Signed, Will it ever feel easy, in Missouri.


Dear “Will It Ever,”

It seems as if you’ve hit rock bottom. What to do? I know this is no consolation but everybody is suffering. Everybody I know at least. Death, bad divorce, drug addiction, abuse, bankruptcy, you name it. Life is really hard, but I think I have a prescription for some temporary relief: Contron. I know Contron sounds like a combined comic
book/futuristic convention, but it’s not. Contron is a twenty-year-old, unemployed, low-fi bedroom singer living with his mother in Pensacola, Florida. Contron writes songs about sadness, drugs, heartbreak, abortion, going to the moon, picking daisies, but mostly sadness. My seventeen-year-old daughter turned me onto the gospel of Contron,
and I feel (slightly) healed. Why? Humanity. Contron makes art out of misery, and that my Dear “Will It Ever” makes me hopeful. I know how it is to have loss. My mother died when I was seventeen; my father is only weeks or months away from leaving right now. There’s more, but I will spare you. My advice: find the humanity in everything. Oh, and listen to Contron here:

Good luck,

Rob Wilder


Dear Life,

This comes to you from the other side of the world. Why is that I always feel like I’m in the wrong place? And is where you are even relevant?

Why is it that I constantly make the wrong decisions? I keep
on shoving myself into situations that don’t seem to agree with me… I see
myself as a rather conscious individual: I take care of myself from a
nutritional point of view, I meditate, I walk/cycle every day, I do
Pilates, I practice gratitude… and I question my life regularly… maybe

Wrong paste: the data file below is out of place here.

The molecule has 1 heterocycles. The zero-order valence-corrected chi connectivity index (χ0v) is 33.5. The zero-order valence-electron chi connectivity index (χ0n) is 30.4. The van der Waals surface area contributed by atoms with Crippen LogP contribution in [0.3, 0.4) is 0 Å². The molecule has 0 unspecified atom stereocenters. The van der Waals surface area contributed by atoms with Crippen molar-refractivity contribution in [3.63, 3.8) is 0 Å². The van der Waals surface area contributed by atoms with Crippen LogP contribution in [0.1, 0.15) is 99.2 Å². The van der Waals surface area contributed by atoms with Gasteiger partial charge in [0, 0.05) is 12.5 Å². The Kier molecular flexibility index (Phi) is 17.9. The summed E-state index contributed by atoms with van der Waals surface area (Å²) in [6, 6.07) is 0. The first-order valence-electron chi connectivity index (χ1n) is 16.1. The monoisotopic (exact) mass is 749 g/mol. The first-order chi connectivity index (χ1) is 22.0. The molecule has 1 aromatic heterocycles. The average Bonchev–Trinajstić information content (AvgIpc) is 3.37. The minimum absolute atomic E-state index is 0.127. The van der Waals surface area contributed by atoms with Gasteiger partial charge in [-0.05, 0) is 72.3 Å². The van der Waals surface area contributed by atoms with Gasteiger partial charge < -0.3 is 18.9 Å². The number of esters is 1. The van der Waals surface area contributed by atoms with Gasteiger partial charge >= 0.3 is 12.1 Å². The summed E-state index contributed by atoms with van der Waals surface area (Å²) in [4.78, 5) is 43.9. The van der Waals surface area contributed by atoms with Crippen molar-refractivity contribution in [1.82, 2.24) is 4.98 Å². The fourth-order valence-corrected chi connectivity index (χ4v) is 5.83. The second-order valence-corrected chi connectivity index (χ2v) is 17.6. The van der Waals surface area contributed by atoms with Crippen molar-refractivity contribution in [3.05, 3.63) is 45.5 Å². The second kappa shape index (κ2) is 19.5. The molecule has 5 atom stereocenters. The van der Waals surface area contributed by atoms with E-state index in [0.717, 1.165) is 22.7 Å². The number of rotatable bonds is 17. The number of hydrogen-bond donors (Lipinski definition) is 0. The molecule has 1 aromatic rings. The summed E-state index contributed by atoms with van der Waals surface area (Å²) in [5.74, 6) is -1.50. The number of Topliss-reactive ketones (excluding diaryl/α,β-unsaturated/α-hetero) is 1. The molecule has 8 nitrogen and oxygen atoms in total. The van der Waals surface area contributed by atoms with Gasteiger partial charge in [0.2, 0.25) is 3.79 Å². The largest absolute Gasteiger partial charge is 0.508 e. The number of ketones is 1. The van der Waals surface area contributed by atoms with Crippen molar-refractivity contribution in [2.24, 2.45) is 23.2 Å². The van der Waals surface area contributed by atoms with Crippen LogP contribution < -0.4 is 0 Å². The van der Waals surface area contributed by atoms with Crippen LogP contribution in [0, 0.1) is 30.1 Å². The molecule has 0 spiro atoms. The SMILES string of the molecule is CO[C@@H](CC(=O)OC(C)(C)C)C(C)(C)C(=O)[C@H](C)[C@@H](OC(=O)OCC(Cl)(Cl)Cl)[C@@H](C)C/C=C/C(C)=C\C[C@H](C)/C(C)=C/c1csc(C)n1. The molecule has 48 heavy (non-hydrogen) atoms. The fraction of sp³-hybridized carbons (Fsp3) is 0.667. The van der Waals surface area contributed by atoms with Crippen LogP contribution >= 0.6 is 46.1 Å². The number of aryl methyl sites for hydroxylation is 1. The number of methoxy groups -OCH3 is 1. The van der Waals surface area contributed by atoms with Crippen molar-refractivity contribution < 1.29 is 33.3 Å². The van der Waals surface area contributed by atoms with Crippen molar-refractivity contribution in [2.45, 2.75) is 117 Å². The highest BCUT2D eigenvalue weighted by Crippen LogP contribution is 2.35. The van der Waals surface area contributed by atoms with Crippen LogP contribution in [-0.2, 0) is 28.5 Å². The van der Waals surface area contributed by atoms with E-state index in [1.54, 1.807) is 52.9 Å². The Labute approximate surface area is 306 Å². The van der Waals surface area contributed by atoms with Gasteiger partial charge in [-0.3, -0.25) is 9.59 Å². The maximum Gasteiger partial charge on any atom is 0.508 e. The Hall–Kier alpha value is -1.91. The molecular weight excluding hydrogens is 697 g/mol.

a little too regularly.

Pre-2013, I had a nice little set-up in Brussels (Belgium), with a
part-time job at a law firm, doing the occasional translation job and a
small community of dear friends to help and support me. For the two years
prior to 2013, I was engaged in a long-distance relationship with someone I
met online, and who lives in London. After 2 years, I sort of pushed myself
into making “a decision” as to where this relationship was headed. I
decided to move to London, to be with him, dragging everything I own with
me (and later dragging it all back again). After barely 6 months in London
and many spanners thrown into the works, creating all-round bad vibes: “we”
weren’t really functioning, which led to me not really functioning as an
individual either (I seemed to be paralyzed on many levels). One evening,
after yet another horrendous altercation with our obnoxious down-stairs
neighbor, I felt like it was the straw that broke the camel’s back, stuffed
some clothes into a small suitcase, and left. I went back to Brussels,
where all of a sudden, job opportunities were falling into my lap. I was
couch-surfing but it was summer and I didn’t mind… I was being received
with open arms by my friends and I will eternally be grateful for this.
However, after about a month and a half of that, I decided to go back to
Ostend (a seaside town in Belgium, where I was born and grew up), to be
closer to my family while I decided what I was going to do…

In the end, I decided to stay in Ostend to be by the seaside, go for daily
walks along the seafront and the beach, etc. Idealizing the prospect of it,
no doubt…